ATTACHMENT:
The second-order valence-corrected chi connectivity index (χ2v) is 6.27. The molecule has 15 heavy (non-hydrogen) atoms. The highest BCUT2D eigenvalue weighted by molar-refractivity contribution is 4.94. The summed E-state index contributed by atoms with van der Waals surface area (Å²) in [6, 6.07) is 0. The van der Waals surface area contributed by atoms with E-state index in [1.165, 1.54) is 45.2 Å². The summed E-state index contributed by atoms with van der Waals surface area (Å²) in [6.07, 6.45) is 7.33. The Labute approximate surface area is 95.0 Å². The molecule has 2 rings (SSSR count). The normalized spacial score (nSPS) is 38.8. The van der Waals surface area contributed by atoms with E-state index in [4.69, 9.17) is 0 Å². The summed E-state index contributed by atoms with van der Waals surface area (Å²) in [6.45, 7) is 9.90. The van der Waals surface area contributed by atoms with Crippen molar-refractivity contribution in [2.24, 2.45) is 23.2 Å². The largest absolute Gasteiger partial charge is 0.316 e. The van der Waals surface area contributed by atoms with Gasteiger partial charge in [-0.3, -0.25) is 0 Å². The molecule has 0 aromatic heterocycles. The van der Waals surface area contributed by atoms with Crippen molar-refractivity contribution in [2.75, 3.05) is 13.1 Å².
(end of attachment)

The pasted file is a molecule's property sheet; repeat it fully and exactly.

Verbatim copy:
The second-order valence-corrected chi connectivity index (χ2v) is 6.27. The molecule has 15 heavy (non-hydrogen) atoms. The highest BCUT2D eigenvalue weighted by molar-refractivity contribution is 4.94. The summed E-state index contributed by atoms with van der Waals surface area (Å²) in [6, 6.07) is 0. The van der Waals surface area contributed by atoms with E-state index in [1.165, 1.54) is 45.2 Å². The summed E-state index contributed by atoms with van der Waals surface area (Å²) in [6.07, 6.45) is 7.33. The Labute approximate surface area is 95.0 Å². The molecule has 2 rings (SSSR count). The normalized spacial score (nSPS) is 38.8. The van der Waals surface area contributed by atoms with E-state index in [4.69, 9.17) is 0 Å². The summed E-state index contributed by atoms with van der Waals surface area (Å²) in [6.45, 7) is 9.90. The van der Waals surface area contributed by atoms with Crippen molar-refractivity contribution in [2.24, 2.45) is 23.2 Å². The largest absolute Gasteiger partial charge is 0.316 e. The van der Waals surface area contributed by atoms with Gasteiger partial charge in [-0.3, -0.25) is 0 Å². The molecule has 0 aromatic heterocycles. The van der Waals surface area contributed by atoms with Crippen molar-refractivity contribution in [2.75, 3.05) is 13.1 Å².